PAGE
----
It sometimes seems like Faerie reserves the hardest choices for the children.
It’s been a year since the events at the end of One Salt Sea — events that left October Daye deep in mourning. Since then, she’s been taking unnecessary risks and feeling directionless in her life. But now a new emergency has arisen that requires her attention. Etienne, a fellow knight of Sylvester’s court, has a changeling daughter he never knew about. He only just learned of her existence because she’s gone missing.
It’s surprising enough to Toby that the straitlaced Etienne was incautious enough to father a changeling in the first place, but the real bombshell is that the daughter, Chelsea, possesses a staggering amount of teleporting ability. She could be anywhere, and her travels are opening doors into Faerie realms that were supposed to stay closed. Her talent also makes her a target for ambitious fae who would love to have someone like Chelsea as a weapon. Tied in with this plotline is a crisis in the Court of Cats, in which she also becomes embroiled.
Toby has developed fantastically as a character over the course of this series. This is no longer the character who, I used to complain, would just miss big clues that were staring her in the face. This is a character whose weird adventures have left her with an equally weird collection of knowledge and resources, and she’s gotten really good at thinking outside the box and figuring out what contact or ability can help her with a seemingly impassable obstacle. Her emotional development is also a thing of beauty, as she learns that she doesn’t have to do everything alone and it’s OK to lean on her loved ones and to ask for help when she needs it. And here, in Ashes of Honor, she takes a big step forward in her romantic life as well.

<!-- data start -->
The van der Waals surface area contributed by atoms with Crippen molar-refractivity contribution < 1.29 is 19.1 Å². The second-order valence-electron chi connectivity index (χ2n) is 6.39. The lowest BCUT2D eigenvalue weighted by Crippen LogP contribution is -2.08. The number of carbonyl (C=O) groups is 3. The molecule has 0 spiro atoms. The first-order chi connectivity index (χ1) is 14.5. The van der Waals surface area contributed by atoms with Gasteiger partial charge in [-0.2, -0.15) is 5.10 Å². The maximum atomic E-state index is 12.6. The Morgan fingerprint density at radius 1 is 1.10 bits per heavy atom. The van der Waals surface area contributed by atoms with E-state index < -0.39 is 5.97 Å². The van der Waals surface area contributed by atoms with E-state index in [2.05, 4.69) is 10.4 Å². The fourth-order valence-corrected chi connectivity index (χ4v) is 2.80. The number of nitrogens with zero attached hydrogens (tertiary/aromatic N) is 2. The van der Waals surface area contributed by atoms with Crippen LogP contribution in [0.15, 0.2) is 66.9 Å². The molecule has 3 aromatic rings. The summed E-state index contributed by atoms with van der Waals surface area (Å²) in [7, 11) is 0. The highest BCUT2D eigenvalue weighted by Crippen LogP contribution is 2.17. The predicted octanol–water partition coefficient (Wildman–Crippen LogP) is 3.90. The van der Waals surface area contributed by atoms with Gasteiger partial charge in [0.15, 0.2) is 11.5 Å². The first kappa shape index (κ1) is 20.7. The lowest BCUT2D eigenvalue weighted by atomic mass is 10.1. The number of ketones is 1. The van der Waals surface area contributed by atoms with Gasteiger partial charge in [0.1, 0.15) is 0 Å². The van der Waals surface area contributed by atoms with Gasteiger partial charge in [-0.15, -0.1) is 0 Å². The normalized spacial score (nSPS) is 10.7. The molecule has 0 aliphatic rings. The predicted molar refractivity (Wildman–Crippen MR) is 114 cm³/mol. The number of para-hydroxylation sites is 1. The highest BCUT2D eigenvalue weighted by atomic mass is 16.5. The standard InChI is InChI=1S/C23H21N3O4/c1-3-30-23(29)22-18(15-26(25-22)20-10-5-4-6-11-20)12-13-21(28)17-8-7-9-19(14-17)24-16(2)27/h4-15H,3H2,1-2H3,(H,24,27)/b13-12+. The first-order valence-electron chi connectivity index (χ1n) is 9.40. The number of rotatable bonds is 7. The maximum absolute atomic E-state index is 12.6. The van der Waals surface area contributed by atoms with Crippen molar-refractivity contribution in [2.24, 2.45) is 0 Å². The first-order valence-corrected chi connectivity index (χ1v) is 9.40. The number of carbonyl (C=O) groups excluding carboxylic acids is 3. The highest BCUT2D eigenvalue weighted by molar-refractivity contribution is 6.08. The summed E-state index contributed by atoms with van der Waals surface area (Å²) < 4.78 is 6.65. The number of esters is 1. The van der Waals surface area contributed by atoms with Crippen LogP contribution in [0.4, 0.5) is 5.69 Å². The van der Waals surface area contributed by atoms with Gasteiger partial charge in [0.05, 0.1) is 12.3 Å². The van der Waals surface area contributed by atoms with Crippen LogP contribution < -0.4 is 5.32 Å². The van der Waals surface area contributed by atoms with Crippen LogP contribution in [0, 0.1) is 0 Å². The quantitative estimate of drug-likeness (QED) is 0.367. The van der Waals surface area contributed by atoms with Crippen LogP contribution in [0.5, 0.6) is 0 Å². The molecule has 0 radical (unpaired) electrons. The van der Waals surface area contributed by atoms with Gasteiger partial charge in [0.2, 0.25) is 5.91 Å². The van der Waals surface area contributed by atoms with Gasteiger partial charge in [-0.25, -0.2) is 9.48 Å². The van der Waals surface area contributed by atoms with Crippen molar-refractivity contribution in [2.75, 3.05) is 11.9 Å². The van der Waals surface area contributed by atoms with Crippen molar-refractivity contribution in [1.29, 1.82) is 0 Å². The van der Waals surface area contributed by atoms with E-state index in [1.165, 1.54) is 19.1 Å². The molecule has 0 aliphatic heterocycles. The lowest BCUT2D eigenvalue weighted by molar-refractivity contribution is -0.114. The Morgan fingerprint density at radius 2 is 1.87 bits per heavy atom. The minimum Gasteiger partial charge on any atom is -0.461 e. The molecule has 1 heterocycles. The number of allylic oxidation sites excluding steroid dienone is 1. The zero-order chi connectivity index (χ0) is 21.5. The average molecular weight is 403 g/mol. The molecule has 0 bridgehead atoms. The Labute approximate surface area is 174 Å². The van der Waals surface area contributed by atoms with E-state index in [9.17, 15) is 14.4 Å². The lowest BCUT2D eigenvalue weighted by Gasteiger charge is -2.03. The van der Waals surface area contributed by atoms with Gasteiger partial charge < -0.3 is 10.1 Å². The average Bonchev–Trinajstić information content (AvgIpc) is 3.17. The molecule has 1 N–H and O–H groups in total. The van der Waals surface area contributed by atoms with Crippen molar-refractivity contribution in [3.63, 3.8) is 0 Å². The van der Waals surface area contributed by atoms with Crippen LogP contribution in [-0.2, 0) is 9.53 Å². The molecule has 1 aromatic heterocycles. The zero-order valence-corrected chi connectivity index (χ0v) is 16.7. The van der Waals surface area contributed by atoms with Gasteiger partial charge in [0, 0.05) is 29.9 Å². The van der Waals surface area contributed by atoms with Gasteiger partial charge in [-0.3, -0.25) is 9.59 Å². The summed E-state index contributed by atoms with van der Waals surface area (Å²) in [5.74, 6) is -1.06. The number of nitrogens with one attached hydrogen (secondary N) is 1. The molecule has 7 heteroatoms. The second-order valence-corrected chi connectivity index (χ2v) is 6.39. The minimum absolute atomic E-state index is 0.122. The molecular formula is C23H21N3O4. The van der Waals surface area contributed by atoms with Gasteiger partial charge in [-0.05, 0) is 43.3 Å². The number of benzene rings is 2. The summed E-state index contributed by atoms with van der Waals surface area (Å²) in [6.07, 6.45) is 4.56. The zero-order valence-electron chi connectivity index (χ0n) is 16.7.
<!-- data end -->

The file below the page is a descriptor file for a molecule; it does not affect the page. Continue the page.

The OCTOBER DAYE series just keeps getting better, and this is the best one yet. Seanan McGuire delivers a suspenseful mystery, haunting magic, hard choices, a dash of humor, and just the right amount of romance. Ashes of Honor grabbed me and kept me glued to the page.
It also has a bit more brightness in it than some of the other books in the series. Sometimes it feels like Toby pays a high price for every step she takes in her life, but here, it actually feels like she gets a few breaks for once. Some situations work out less tragically than I expected them to, and Toby takes time to appreciate the moment in a very significant way. I was smiling when I finished the book.
Also: I want an Afanc.